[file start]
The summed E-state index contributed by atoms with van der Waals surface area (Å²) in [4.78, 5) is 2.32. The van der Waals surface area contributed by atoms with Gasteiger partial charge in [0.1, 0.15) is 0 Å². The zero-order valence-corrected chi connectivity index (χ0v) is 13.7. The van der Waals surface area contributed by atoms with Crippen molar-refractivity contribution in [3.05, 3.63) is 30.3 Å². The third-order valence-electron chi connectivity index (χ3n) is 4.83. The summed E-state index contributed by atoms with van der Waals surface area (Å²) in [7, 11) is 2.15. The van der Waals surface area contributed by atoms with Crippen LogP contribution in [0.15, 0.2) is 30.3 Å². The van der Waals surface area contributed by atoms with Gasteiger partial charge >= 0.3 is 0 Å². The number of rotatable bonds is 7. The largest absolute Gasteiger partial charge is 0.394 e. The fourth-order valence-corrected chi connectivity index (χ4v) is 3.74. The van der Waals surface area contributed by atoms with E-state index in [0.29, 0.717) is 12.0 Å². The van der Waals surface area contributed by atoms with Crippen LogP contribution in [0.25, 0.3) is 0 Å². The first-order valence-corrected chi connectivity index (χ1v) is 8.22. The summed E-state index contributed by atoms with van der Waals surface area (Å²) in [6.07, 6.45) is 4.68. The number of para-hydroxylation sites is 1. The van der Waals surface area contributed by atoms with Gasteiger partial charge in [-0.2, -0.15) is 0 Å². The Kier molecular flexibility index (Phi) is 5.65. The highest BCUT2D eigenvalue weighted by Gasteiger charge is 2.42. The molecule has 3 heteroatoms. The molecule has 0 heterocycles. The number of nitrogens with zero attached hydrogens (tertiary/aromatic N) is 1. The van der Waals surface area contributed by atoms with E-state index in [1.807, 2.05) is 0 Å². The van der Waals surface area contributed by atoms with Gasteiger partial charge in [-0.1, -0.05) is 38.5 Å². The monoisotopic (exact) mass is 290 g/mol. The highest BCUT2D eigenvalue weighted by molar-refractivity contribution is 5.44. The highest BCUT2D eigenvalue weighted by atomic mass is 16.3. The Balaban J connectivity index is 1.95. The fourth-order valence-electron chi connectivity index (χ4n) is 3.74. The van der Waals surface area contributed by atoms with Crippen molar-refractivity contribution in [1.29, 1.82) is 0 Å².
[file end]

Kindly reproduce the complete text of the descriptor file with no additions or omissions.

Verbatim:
The summed E-state index contributed by atoms with van der Waals surface area (Å²) in [4.78, 5) is 2.32. The van der Waals surface area contributed by atoms with Gasteiger partial charge in [0.1, 0.15) is 0 Å². The zero-order valence-corrected chi connectivity index (χ0v) is 13.7. The van der Waals surface area contributed by atoms with Crippen molar-refractivity contribution in [3.05, 3.63) is 30.3 Å². The third-order valence-electron chi connectivity index (χ3n) is 4.83. The summed E-state index contributed by atoms with van der Waals surface area (Å²) in [7, 11) is 2.15. The van der Waals surface area contributed by atoms with Crippen LogP contribution in [0.15, 0.2) is 30.3 Å². The van der Waals surface area contributed by atoms with Gasteiger partial charge >= 0.3 is 0 Å². The number of rotatable bonds is 7. The largest absolute Gasteiger partial charge is 0.394 e. The fourth-order valence-corrected chi connectivity index (χ4v) is 3.74. The van der Waals surface area contributed by atoms with E-state index in [0.29, 0.717) is 12.0 Å². The van der Waals surface area contributed by atoms with Crippen LogP contribution in [0.25, 0.3) is 0 Å². The first-order valence-corrected chi connectivity index (χ1v) is 8.22. The summed E-state index contributed by atoms with van der Waals surface area (Å²) in [6.07, 6.45) is 4.68. The number of para-hydroxylation sites is 1. The van der Waals surface area contributed by atoms with Gasteiger partial charge in [-0.2, -0.15) is 0 Å². The Kier molecular flexibility index (Phi) is 5.65. The highest BCUT2D eigenvalue weighted by Gasteiger charge is 2.42. The molecule has 3 heteroatoms. The molecule has 0 heterocycles. The number of nitrogens with zero attached hydrogens (tertiary/aromatic N) is 1. The van der Waals surface area contributed by atoms with E-state index in [1.807, 2.05) is 0 Å². The van der Waals surface area contributed by atoms with Gasteiger partial charge in [-0.1, -0.05) is 38.5 Å². The monoisotopic (exact) mass is 290 g/mol. The highest BCUT2D eigenvalue weighted by molar-refractivity contribution is 5.44. The highest BCUT2D eigenvalue weighted by atomic mass is 16.3. The Balaban J connectivity index is 1.95. The fourth-order valence-electron chi connectivity index (χ4n) is 3.74. The van der Waals surface area contributed by atoms with Crippen molar-refractivity contribution in [1.29, 1.82) is 0 Å².